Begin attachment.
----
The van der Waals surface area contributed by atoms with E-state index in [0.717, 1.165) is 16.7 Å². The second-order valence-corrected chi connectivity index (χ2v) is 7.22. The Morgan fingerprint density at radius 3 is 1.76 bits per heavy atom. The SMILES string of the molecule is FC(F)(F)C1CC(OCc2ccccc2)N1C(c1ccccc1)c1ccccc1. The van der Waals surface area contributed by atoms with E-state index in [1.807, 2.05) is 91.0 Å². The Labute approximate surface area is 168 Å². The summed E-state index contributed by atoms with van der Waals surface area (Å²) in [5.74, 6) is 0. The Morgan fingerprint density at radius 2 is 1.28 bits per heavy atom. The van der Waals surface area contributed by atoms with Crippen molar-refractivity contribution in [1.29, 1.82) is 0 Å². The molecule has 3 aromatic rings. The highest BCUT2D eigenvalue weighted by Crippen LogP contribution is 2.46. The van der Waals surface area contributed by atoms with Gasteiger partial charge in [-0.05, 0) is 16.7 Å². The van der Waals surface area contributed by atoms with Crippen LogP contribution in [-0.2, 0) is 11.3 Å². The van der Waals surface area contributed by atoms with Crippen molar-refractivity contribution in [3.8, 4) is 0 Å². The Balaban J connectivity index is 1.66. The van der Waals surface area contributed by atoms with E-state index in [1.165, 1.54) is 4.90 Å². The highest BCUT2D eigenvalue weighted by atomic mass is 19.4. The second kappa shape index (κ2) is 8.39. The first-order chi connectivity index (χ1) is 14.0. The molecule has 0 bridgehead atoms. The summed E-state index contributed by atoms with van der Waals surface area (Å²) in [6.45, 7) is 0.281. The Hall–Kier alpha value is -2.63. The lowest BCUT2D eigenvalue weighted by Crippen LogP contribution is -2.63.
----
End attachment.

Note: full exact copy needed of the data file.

The van der Waals surface area contributed by atoms with E-state index in [0.717, 1.165) is 16.7 Å². The second-order valence-corrected chi connectivity index (χ2v) is 7.22. The Morgan fingerprint density at radius 3 is 1.76 bits per heavy atom. The SMILES string of the molecule is FC(F)(F)C1CC(OCc2ccccc2)N1C(c1ccccc1)c1ccccc1. The van der Waals surface area contributed by atoms with E-state index in [1.807, 2.05) is 91.0 Å². The Labute approximate surface area is 168 Å². The summed E-state index contributed by atoms with van der Waals surface area (Å²) in [5.74, 6) is 0. The Morgan fingerprint density at radius 2 is 1.28 bits per heavy atom. The van der Waals surface area contributed by atoms with Crippen molar-refractivity contribution in [1.29, 1.82) is 0 Å². The molecule has 3 aromatic rings. The highest BCUT2D eigenvalue weighted by Crippen LogP contribution is 2.46. The van der Waals surface area contributed by atoms with Gasteiger partial charge in [-0.05, 0) is 16.7 Å². The van der Waals surface area contributed by atoms with Crippen LogP contribution in [-0.2, 0) is 11.3 Å². The van der Waals surface area contributed by atoms with Crippen molar-refractivity contribution in [3.8, 4) is 0 Å². The Balaban J connectivity index is 1.66. The van der Waals surface area contributed by atoms with E-state index in [1.165, 1.54) is 4.90 Å². The highest BCUT2D eigenvalue weighted by atomic mass is 19.4. The second kappa shape index (κ2) is 8.39. The first-order chi connectivity index (χ1) is 14.0. The molecule has 0 bridgehead atoms. The summed E-state index contributed by atoms with van der Waals surface area (Å²) in [6.45, 7) is 0.281. The Hall–Kier alpha value is -2.63. The lowest BCUT2D eigenvalue weighted by Crippen LogP contribution is -2.63.